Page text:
It wasn't just Ellory who brought these problems to everyone's attention: Stephen Leather's admission that he wrote sockpuppet reviews--positive ones for his own books, negative ones for those of other writers--kicked things off, I think.

aruna
12-27-2012, 09:00 PM
I think Amazon reviews are still hugely influential with the general readership. And they are with me too.

Me too. And the thing is, it's the negative reviews that I always go to first, even when I loved the book. I just like reading what other people have to say.
The article linked to in the OP makes a good point in referencing the reviewer ranking system. For me, a ranked reviewer carries far more weight than someone I never heard of. I used to be belong to the amazon Reviewer Community (this was years ago, before I joined AW) and so e of these people take reviewing as seriously as we take writing. I was always happy to get a review from a ranked reviewer for my own books.

BigWords
12-27-2012, 09:09 PM
I read a review like that, and I wonder whether the reviewer is actually saying aloud, "Wow-wow-wow-wow! So-so-so good!" Because at least then it would be onamatapoetically representative.

Having spent too long looking at Amazon already (and subjecting myself to the kind of "reviews" which makes me look forward to losing my eyesight) I can safely state this - there hasn't been a single thing written on Amazon's reviews which has changed my mind about anything I was on the line about. There have been threads here which have convinced me to pick up a title I was unsure about. There have been reviews on Goodreads which have made me pick up books. There hasn't been anything on Amazon which has pushed me to spend money. Not a single review.

I'm not saying that all of the reviews on Amazon are bad. I'm just stating that I have yet to be sufficiently encouraged to hand over money due entirely to a review there.



BTW, I hang out on a reading forum from time to time, and I read through my Goodreads update emails for things to add to the TBR list. I also spend time perusing review blogs I trust, and ask people what I should be reading. There are places where reviews are appropriate, and I still don't see the point of either eBay or Amazon carrying reviews. I don't go into Tesco and get reviews of the various breads they have on sale before I decide which to purchase. Those sites are for shopping, and I do the ground-work on what I want to purchase before I venture forth to the wilderness.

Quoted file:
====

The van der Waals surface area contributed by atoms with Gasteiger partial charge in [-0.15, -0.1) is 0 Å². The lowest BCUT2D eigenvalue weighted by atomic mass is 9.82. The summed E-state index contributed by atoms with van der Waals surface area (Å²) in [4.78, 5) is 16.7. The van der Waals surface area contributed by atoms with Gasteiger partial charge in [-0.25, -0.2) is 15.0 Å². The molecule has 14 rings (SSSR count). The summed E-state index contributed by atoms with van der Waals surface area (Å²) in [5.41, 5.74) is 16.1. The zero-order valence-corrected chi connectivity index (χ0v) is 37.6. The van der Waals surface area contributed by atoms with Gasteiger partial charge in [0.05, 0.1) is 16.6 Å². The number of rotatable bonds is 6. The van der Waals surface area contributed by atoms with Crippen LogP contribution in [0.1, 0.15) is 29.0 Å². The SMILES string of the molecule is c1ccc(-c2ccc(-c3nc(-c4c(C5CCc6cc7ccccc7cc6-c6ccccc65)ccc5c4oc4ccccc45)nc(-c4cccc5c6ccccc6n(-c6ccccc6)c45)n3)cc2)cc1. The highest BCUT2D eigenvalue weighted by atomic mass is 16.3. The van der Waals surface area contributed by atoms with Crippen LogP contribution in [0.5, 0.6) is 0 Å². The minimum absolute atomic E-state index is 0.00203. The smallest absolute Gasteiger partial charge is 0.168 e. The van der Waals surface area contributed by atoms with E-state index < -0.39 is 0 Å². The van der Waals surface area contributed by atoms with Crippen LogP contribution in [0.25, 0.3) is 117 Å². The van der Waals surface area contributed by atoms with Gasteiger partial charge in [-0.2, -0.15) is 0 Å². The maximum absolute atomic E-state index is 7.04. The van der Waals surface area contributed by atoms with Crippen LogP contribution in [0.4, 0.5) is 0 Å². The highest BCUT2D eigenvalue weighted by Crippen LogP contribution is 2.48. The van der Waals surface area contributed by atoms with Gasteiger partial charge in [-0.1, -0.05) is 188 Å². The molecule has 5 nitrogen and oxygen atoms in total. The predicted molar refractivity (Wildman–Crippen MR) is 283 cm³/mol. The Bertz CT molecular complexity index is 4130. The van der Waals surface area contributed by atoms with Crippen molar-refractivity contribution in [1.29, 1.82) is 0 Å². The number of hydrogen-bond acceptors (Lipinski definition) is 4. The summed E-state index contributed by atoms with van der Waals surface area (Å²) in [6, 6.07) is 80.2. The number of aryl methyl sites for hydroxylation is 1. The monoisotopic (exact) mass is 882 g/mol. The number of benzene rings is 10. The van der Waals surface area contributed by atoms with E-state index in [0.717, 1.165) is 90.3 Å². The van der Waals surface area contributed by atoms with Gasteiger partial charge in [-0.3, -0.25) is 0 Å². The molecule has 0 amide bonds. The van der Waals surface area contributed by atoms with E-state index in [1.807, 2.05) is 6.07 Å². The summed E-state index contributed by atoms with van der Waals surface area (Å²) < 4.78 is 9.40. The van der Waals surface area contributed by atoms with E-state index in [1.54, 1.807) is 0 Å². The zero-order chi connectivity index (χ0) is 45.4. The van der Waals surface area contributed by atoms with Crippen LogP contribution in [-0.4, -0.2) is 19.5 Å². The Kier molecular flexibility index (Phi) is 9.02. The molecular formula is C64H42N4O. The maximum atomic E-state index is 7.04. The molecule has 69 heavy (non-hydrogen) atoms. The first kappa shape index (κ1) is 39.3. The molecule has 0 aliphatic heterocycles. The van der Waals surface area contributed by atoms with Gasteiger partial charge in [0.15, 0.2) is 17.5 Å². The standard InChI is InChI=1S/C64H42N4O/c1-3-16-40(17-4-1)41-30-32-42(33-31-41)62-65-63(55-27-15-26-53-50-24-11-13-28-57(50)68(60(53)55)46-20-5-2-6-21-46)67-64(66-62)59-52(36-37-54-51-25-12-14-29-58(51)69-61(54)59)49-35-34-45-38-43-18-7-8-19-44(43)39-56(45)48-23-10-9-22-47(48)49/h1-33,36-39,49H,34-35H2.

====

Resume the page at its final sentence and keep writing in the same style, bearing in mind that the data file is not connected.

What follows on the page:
James D. Macdonald
12-27-2012, 09:59 PM
A snarky one-star review is better for sales than no review at all.

fireluxlou
12-27-2012, 10:07 PM
It wasn't just Ellory who brought these problems to everyone's attention: Stephen Leather's admission that he wrote sockpuppet reviews--positive ones for his own books, negative ones for those of other writers--kicked things off, I think.

I forgot about Leather. RJ Ellory just doesn't quit, he's now banned from wikipedia, he tried to amend his page the other day.

shadowwalker
12-27-2012, 10:07 PM
I never pay attention to reviews on sites that are selling that item. I look (if at all) for independent review sites or friends' recommendations.

CrastersBabies
12-27-2012, 10:26 PM
What the holy F?

Seriously. Could authors just create a 2nd account and review with that one? I don't know. I mean, if another author reviewed my work (fairly), I would feel pretty honored. You get a decent review from another author in your genre and that can mean more sales.

This is just, I don't know. Are other writers actually giving bad reviews to competing writers just to be douchebags? You have an open reviewing system and you're going to need to account for assery regardless, but this is really fracked up.

frimble3
12-27-2012, 10:41 PM
This is an astonishingly stupid and short-sighted policy.


Amazon's policies are getting more and more nonsensical.